Thursday, December 01, 2005

Titania's Speech

Therefore the winds, piping to us in vain,

Perhaps the most interesting thing to come from my experience of the rain (previous post) is a realisation of just how physically real this speech is.

As we approach 2007 - the year when over half of the world's population will be classified as urban - connecting our personnel experiences with the natural elements of Shakespeare is becoming increasingly difficult.

I suspect, in Shakespeare's time, listening to Titania's speech was a much more powerful experience - it certainly is for me now - and physical/tactile rather than intellectual. There is an overwhelming sense of uncontrolled energy - an energy against which we are impotent.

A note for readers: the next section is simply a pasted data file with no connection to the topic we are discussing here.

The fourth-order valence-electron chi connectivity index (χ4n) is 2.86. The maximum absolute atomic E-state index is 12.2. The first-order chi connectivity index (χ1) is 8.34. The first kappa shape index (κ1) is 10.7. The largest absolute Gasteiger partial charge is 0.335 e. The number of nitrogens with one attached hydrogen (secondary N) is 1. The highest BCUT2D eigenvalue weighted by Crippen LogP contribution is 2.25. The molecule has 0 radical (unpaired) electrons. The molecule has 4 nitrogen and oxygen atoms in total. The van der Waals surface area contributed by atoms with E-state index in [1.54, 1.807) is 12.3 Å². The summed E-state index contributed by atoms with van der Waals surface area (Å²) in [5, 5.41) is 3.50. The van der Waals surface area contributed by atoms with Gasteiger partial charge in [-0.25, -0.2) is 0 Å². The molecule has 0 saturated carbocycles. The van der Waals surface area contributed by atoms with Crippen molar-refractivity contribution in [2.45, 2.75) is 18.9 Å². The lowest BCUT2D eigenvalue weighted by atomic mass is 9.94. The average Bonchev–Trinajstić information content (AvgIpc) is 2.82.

My understanding of this is not now in terms of psychology - it is in terms of a concrete feeling based, as it must have been for the vast majority of Shakespeare's original audience, on being forced to endure a real storm.
Pelting rain is no longer just uncomfortable, it is a force to be reckoned with.
And this is not an extreme event (as it is sometimes suggested by people who have lived in the closed world of the ivory tower) - my experience was only on the edge of the really serious flooding that devestated parts of Romania.

Just as in the politic world of Theseus/Hippolyta, Egeus is being allowed to break the harmony and sends out the forces locked in the lovers; so in the natural world of Oberon and Titania, a dispute unleashes considerable natural forces, normally held in check.

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